Getting organized takes work and most of the time, getting organized falls to the bottom of our to do list … and doesn't happen. What many of us fail to realize is that getting organized would free up some time that we're losing today because we're not organized.
Fortunately there are professional organizers who are worth their weight in gold, really. They start with the advantage of not being emotionally tied to all of our clutter. They have lots more experience organizing things based on working with many people who have similar challenges. Maybe it's time for you to get more organized?
The Organizing Diet
… by Avis Jones, mission accomplished
Deciding to get organized is like deciding to diet and exercise. If you go on the “800 calorie and exercise for an hour every day diet,” by the end of the week you'll be starving, in pain and you might have lost a pound. Discouraged, it is doubtful you will continue the regimen. If you go on the “eat healthy and exercise 30 minutes a day diet,” you may be a little sore, but you will not starve, you will lose a pound or two and you will be encouraged to continue. Why? Because it's doable and quantifiable.
Organizing is similar. You should start by organizing one space at a time, maybe only one file drawer, the junk drawer in the kitchen or one of the many piles on your desk. Choose the time of day you have the most energy, allot a specific amount of time to work on the task, set the timer. When the timer goes off, take a break, reset a timer or end the task for the day. Make regular appointments for yourself on your calendar to work on this organizing task. Repeat these steps until you're finally organized. Doable and quantifiable. Everyone's ability to focus on a task like this is different, so learn your limits and respect them. If you decide to organize your entire kitchen on Monday morning, you are probably setting yourself up for failure.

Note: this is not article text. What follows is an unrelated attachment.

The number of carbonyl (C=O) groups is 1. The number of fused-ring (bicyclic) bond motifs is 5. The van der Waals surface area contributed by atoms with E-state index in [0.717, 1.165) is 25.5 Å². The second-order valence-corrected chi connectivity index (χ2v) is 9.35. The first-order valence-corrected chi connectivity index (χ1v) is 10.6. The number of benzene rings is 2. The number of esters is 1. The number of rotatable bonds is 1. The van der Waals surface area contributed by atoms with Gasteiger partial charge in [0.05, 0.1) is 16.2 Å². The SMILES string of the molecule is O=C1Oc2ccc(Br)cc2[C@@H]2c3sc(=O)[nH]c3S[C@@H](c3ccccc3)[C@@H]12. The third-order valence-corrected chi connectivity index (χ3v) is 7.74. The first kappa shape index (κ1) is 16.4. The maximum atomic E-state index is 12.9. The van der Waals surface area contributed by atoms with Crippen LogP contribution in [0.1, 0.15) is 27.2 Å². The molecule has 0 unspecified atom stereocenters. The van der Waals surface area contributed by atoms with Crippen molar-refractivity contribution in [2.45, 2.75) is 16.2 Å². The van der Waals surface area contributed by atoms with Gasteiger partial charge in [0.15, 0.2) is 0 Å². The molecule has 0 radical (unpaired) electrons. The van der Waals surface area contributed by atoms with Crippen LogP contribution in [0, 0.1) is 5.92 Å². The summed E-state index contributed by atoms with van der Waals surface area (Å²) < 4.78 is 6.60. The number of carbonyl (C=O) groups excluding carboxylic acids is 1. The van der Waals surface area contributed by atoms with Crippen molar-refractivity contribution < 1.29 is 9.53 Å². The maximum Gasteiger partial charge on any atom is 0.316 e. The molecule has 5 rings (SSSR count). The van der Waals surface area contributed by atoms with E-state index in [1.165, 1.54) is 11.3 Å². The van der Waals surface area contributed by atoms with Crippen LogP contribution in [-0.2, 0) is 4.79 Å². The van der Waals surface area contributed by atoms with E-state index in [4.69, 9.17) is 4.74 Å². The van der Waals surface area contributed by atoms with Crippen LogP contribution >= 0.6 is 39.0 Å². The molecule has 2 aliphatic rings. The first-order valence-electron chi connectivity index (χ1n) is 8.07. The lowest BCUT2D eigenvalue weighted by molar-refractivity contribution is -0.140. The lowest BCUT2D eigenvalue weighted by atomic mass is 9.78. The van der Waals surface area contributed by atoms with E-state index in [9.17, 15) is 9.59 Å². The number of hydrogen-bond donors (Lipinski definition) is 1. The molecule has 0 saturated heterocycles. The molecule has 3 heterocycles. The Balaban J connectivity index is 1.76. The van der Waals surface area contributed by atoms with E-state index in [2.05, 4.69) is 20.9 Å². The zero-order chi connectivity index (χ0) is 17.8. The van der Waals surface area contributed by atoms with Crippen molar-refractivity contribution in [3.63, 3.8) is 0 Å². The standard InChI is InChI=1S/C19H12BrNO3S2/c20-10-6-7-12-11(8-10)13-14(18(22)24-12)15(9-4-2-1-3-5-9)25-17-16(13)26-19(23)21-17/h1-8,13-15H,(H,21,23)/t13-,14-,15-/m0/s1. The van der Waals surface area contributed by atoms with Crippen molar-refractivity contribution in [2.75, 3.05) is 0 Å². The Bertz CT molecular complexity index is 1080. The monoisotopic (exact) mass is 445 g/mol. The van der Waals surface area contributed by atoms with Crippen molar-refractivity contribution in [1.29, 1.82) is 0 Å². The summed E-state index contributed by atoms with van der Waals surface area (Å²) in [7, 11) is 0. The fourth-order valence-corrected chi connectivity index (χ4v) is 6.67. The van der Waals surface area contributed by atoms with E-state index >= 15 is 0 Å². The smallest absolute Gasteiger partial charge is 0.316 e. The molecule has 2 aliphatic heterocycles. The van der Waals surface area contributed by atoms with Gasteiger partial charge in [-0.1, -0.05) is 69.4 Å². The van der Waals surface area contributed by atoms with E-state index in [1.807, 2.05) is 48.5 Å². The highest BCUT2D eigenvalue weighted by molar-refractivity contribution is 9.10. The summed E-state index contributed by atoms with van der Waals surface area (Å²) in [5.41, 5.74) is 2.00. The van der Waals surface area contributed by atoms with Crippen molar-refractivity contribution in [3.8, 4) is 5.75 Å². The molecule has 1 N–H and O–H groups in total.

Committing to Change
We all know that making any behavioral change is hard work. You have to be committed to the process of change. Getting organized is hard work. In the beginning, but once you get into the rhythm of sorting and purging and begin to feel the benefits of being organized (less stress, less hectic, more time, more energy), you'll be encouraged to continue. That is where organizing is similar to the diet and exercise routine.
By following the SPACE principle developed by Julie Morgenstern in Organizing from the Inside Out, you will see results and little by little you will get organized.
- Sort everything into like piles.
- Purge everything you don't use, need or love
For every (yes, every) item you plan to keep:
- Assign a home to every item in the pile
- Containerize and label
- Equalize on a regular basis, meaning repeat this process on a regular basis.
Just like deciding to diet and exercise, you just have to start. Pick a task (a small one), schedule some time (15 minutes will do) and just do it! By starting small, you will gain satisfaction from your results and this will motivate you to keep going.
Avis Jones, owner of mission accomplished, is a member of the National Association of Professional Organizers (NAPO). Avis is leading the formation of a local NAPO chapter. For permission to use this article, contact Avis Jones. 4 Walls 1 Roof LLC has a royalty-free content license to use this article.
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